It has been a year since social media celebrity Qandeel Baloch was killed by her own brother in the name of honor. However, Qandeel’s 82-year-old father, Azeem Baloch, is still waiting for justice to be served to her killer.

Qandeel was supporting her poor parents and after her death, they were forced to move back to their native village of Shah Sadar Din, a town in Dera Ghazi Khan, from Multan. While talking to a reporter on his daughter’s death anniversary, Azeem said that he still misses his daughter greatly and also added that he would never forgive his son for killing her.

Azeem said, “I will never forgive my son for killing my beloved daughter Qandeel Baloch.

Those who think that I will forgive him are wrong.” He added, “Strict punishment should be awarded to him for killing his sister so that no brother should commit such a heinous act in future.”

Qandeel Baloch, whose real name was Fouzia Azeem, was murdered on July 15, 2016, by her brother in the name of honor. He felt that Qandeel had brought shame to his family by posting provocative videos of herself on social media.

Qandeel used to support her poor parents from the money she made through these controversial means. After her death, her parents are living a poverty-stricken life.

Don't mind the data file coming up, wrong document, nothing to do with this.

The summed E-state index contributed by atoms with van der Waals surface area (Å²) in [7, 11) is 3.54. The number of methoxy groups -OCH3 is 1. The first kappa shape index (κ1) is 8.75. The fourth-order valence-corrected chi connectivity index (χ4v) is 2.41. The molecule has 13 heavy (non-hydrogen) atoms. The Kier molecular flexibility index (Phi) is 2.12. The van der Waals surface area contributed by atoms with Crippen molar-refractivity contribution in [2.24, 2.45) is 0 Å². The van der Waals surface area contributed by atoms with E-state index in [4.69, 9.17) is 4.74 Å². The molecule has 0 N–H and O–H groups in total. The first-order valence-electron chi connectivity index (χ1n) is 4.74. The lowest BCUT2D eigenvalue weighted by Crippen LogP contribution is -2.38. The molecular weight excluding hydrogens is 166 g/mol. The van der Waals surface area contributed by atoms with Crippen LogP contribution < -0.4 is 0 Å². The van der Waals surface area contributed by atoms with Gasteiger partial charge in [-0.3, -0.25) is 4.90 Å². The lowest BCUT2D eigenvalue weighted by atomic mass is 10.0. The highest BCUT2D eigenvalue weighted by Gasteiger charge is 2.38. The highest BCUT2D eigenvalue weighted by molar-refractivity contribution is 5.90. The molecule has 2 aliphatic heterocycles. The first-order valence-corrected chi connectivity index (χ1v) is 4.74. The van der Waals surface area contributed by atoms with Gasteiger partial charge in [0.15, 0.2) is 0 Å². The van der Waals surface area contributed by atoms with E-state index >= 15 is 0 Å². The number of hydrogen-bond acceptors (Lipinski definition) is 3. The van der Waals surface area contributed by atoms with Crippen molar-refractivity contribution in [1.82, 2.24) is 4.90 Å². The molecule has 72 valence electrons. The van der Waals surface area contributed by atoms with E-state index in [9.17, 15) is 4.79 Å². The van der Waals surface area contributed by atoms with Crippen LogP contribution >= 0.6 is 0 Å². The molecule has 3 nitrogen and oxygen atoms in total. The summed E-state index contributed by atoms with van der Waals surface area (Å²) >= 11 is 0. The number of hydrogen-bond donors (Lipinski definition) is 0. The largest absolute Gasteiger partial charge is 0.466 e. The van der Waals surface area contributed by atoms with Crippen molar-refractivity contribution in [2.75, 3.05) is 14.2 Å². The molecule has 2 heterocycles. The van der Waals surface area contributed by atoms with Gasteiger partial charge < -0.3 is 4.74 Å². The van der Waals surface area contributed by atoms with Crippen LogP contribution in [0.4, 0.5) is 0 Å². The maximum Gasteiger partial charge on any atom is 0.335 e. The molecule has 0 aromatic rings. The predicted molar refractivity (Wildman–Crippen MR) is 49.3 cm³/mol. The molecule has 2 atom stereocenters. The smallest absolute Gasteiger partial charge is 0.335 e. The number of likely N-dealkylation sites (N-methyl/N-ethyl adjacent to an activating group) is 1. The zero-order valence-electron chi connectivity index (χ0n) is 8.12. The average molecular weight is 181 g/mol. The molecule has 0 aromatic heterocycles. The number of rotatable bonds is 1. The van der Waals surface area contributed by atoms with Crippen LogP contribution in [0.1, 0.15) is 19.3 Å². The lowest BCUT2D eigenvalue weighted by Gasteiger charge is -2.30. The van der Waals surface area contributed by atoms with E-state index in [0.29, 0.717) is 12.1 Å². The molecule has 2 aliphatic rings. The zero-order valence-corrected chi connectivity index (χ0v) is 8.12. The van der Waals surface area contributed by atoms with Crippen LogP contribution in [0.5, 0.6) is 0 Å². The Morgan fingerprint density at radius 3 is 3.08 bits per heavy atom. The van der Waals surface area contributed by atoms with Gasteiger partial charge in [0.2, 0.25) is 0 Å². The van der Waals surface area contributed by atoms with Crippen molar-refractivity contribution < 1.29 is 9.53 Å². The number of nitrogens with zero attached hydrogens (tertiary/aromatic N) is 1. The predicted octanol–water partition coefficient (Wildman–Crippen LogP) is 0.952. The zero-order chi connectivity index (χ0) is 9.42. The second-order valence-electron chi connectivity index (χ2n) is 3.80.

“Qandeel was not my daughter but she was my son. She provided us financial and emotional support,” he lamented with tears in his eyes.

He maintained, “My wife has gone to collect money from the people in our neighbourhood for Qandeel’s death anniversary and we would continue to remember her till our last breath.”

“I have no shame in calling Qandeel my daughter. After her death, we have been facing financial constraints. Sometimes we do not have enough to eat and to buy medicines,” he said while crying. “I pray to Allah that no girl is ever born in a poor family.”

Azeem also claimed that he believed Mufti Abdul Qawi had a role in his daughter’s death, but since he is a powerful man, he is not being prosecuted.

Meanwhile, Azeem also accused the police and NGOs for their biased behaviour. “Police can make people confess those crimes which they have not committed. But in our case, no one is willing to take Qandeel’s murder seriously even after the passage of one year,” he said.

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